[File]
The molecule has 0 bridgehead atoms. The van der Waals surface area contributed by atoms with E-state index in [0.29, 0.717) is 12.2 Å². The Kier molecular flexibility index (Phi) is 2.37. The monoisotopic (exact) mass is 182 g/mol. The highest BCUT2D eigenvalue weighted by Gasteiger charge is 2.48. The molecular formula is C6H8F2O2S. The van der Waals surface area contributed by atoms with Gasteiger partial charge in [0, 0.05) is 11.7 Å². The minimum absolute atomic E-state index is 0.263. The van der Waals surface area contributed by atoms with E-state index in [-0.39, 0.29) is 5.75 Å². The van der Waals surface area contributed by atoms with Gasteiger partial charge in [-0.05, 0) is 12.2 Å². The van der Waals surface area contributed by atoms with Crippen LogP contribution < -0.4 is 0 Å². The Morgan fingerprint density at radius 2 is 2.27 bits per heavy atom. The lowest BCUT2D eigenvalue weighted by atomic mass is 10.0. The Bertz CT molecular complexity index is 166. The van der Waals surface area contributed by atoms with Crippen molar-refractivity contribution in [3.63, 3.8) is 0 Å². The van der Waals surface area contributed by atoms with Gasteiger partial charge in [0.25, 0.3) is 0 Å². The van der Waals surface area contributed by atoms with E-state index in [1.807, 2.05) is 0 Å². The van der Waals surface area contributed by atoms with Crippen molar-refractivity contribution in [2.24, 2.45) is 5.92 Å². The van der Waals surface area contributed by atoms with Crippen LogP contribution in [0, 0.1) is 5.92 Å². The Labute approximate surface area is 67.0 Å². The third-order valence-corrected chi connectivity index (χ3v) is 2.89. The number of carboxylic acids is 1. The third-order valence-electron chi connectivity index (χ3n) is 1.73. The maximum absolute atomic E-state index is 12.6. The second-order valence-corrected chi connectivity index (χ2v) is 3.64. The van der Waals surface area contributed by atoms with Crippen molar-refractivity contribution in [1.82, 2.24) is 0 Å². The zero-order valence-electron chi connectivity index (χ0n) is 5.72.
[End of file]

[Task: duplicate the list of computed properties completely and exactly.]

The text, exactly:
The molecule has 0 bridgehead atoms. The van der Waals surface area contributed by atoms with E-state index in [0.29, 0.717) is 12.2 Å². The Kier molecular flexibility index (Phi) is 2.37. The monoisotopic (exact) mass is 182 g/mol. The highest BCUT2D eigenvalue weighted by Gasteiger charge is 2.48. The molecular formula is C6H8F2O2S. The van der Waals surface area contributed by atoms with Gasteiger partial charge in [0, 0.05) is 11.7 Å². The minimum absolute atomic E-state index is 0.263. The van der Waals surface area contributed by atoms with E-state index in [-0.39, 0.29) is 5.75 Å². The van der Waals surface area contributed by atoms with Gasteiger partial charge in [-0.05, 0) is 12.2 Å². The van der Waals surface area contributed by atoms with Crippen LogP contribution < -0.4 is 0 Å². The Morgan fingerprint density at radius 2 is 2.27 bits per heavy atom. The lowest BCUT2D eigenvalue weighted by atomic mass is 10.0. The Bertz CT molecular complexity index is 166. The van der Waals surface area contributed by atoms with Crippen molar-refractivity contribution in [3.63, 3.8) is 0 Å². The van der Waals surface area contributed by atoms with Gasteiger partial charge in [0.25, 0.3) is 0 Å². The van der Waals surface area contributed by atoms with E-state index in [1.807, 2.05) is 0 Å². The van der Waals surface area contributed by atoms with Crippen molar-refractivity contribution in [2.24, 2.45) is 5.92 Å². The van der Waals surface area contributed by atoms with Crippen LogP contribution in [0, 0.1) is 5.92 Å². The Labute approximate surface area is 67.0 Å². The third-order valence-corrected chi connectivity index (χ3v) is 2.89. The number of carboxylic acids is 1. The third-order valence-electron chi connectivity index (χ3n) is 1.73. The maximum absolute atomic E-state index is 12.6. The second-order valence-corrected chi connectivity index (χ2v) is 3.64. The van der Waals surface area contributed by atoms with Crippen molar-refractivity contribution in [1.82, 2.24) is 0 Å². The zero-order valence-electron chi connectivity index (χ0n) is 5.72.